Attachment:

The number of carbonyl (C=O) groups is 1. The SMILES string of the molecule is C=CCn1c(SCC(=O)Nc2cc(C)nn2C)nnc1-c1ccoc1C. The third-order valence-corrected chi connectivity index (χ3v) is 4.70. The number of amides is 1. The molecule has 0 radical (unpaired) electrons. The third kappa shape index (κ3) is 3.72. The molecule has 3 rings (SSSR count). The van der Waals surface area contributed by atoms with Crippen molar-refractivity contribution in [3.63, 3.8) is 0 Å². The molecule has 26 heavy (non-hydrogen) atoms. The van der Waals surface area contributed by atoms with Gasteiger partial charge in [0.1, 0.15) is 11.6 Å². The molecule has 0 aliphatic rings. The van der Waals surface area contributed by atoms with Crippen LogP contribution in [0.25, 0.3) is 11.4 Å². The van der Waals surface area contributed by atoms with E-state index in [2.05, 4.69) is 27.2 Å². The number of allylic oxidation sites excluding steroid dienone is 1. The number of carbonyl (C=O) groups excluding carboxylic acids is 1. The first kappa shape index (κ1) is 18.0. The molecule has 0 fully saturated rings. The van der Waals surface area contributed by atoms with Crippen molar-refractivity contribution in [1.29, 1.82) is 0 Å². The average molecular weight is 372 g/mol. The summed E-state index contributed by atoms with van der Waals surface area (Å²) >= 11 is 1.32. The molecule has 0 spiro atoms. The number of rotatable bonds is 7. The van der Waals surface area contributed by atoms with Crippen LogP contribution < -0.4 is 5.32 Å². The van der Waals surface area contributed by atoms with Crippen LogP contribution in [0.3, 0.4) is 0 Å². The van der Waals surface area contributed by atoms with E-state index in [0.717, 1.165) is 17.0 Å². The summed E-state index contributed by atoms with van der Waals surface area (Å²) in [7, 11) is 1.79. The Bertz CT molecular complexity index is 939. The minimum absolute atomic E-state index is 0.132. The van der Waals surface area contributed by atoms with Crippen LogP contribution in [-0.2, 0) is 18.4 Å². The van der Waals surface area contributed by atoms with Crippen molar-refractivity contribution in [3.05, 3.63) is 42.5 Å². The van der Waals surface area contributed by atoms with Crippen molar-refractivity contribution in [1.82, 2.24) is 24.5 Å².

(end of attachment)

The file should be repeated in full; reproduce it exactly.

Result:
The number of carbonyl (C=O) groups is 1. The SMILES string of the molecule is C=CCn1c(SCC(=O)Nc2cc(C)nn2C)nnc1-c1ccoc1C. The third-order valence-corrected chi connectivity index (χ3v) is 4.70. The number of amides is 1. The molecule has 0 radical (unpaired) electrons. The third kappa shape index (κ3) is 3.72. The molecule has 3 rings (SSSR count). The van der Waals surface area contributed by atoms with Crippen molar-refractivity contribution in [3.63, 3.8) is 0 Å². The molecule has 26 heavy (non-hydrogen) atoms. The van der Waals surface area contributed by atoms with Gasteiger partial charge in [0.1, 0.15) is 11.6 Å². The molecule has 0 aliphatic rings. The van der Waals surface area contributed by atoms with Crippen LogP contribution in [0.25, 0.3) is 11.4 Å². The van der Waals surface area contributed by atoms with E-state index in [2.05, 4.69) is 27.2 Å². The number of allylic oxidation sites excluding steroid dienone is 1. The number of carbonyl (C=O) groups excluding carboxylic acids is 1. The first kappa shape index (κ1) is 18.0. The molecule has 0 fully saturated rings. The van der Waals surface area contributed by atoms with Crippen molar-refractivity contribution in [1.29, 1.82) is 0 Å². The average molecular weight is 372 g/mol. The summed E-state index contributed by atoms with van der Waals surface area (Å²) >= 11 is 1.32. The molecule has 0 spiro atoms. The number of rotatable bonds is 7. The van der Waals surface area contributed by atoms with Crippen LogP contribution < -0.4 is 5.32 Å². The van der Waals surface area contributed by atoms with Crippen LogP contribution in [0.3, 0.4) is 0 Å². The van der Waals surface area contributed by atoms with E-state index in [0.717, 1.165) is 17.0 Å². The summed E-state index contributed by atoms with van der Waals surface area (Å²) in [7, 11) is 1.79. The Bertz CT molecular complexity index is 939. The minimum absolute atomic E-state index is 0.132. The van der Waals surface area contributed by atoms with Crippen LogP contribution in [-0.2, 0) is 18.4 Å². The van der Waals surface area contributed by atoms with Crippen molar-refractivity contribution in [3.05, 3.63) is 42.5 Å². The van der Waals surface area contributed by atoms with Crippen molar-refractivity contribution in [1.82, 2.24) is 24.5 Å².